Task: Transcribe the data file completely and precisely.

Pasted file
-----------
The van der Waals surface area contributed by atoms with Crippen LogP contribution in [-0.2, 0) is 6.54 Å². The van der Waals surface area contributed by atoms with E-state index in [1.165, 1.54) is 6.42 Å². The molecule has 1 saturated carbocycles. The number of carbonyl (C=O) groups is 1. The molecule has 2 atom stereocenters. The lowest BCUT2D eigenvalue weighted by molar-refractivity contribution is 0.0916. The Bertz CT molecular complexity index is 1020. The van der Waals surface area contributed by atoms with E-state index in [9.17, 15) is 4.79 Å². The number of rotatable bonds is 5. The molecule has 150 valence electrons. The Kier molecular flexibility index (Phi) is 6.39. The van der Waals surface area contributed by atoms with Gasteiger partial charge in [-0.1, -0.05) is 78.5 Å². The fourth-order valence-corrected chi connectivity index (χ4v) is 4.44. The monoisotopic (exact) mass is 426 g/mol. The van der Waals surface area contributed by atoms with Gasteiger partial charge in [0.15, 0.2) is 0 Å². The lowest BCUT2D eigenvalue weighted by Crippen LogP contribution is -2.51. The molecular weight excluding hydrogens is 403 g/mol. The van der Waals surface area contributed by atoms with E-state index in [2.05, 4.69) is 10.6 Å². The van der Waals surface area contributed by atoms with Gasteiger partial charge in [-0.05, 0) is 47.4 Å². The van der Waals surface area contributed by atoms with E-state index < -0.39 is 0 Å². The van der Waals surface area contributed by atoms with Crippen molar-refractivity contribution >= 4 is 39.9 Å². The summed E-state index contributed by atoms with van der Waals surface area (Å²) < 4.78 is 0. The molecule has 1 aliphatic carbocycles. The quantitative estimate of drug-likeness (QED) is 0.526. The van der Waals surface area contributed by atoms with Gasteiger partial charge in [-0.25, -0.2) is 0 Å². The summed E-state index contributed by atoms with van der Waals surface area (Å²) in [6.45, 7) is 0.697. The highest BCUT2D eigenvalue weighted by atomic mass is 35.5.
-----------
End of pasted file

The van der Waals surface area contributed by atoms with Crippen LogP contribution in [-0.2, 0) is 6.54 Å². The van der Waals surface area contributed by atoms with E-state index in [1.165, 1.54) is 6.42 Å². The molecule has 1 saturated carbocycles. The number of carbonyl (C=O) groups is 1. The molecule has 2 atom stereocenters. The lowest BCUT2D eigenvalue weighted by molar-refractivity contribution is 0.0916. The Bertz CT molecular complexity index is 1020. The van der Waals surface area contributed by atoms with E-state index in [9.17, 15) is 4.79 Å². The number of rotatable bonds is 5. The molecule has 150 valence electrons. The Kier molecular flexibility index (Phi) is 6.39. The van der Waals surface area contributed by atoms with Gasteiger partial charge in [-0.1, -0.05) is 78.5 Å². The fourth-order valence-corrected chi connectivity index (χ4v) is 4.44. The monoisotopic (exact) mass is 426 g/mol. The van der Waals surface area contributed by atoms with Gasteiger partial charge in [0.15, 0.2) is 0 Å². The lowest BCUT2D eigenvalue weighted by Crippen LogP contribution is -2.51. The molecular weight excluding hydrogens is 403 g/mol. The van der Waals surface area contributed by atoms with E-state index in [2.05, 4.69) is 10.6 Å². The van der Waals surface area contributed by atoms with Gasteiger partial charge in [-0.05, 0) is 47.4 Å². The van der Waals surface area contributed by atoms with E-state index < -0.39 is 0 Å². The van der Waals surface area contributed by atoms with Crippen molar-refractivity contribution >= 4 is 39.9 Å². The summed E-state index contributed by atoms with van der Waals surface area (Å²) < 4.78 is 0. The molecule has 1 aliphatic carbocycles. The quantitative estimate of drug-likeness (QED) is 0.526. The van der Waals surface area contributed by atoms with Gasteiger partial charge in [-0.25, -0.2) is 0 Å². The summed E-state index contributed by atoms with van der Waals surface area (Å²) in [6.45, 7) is 0.697. The highest BCUT2D eigenvalue weighted by atomic mass is 35.5.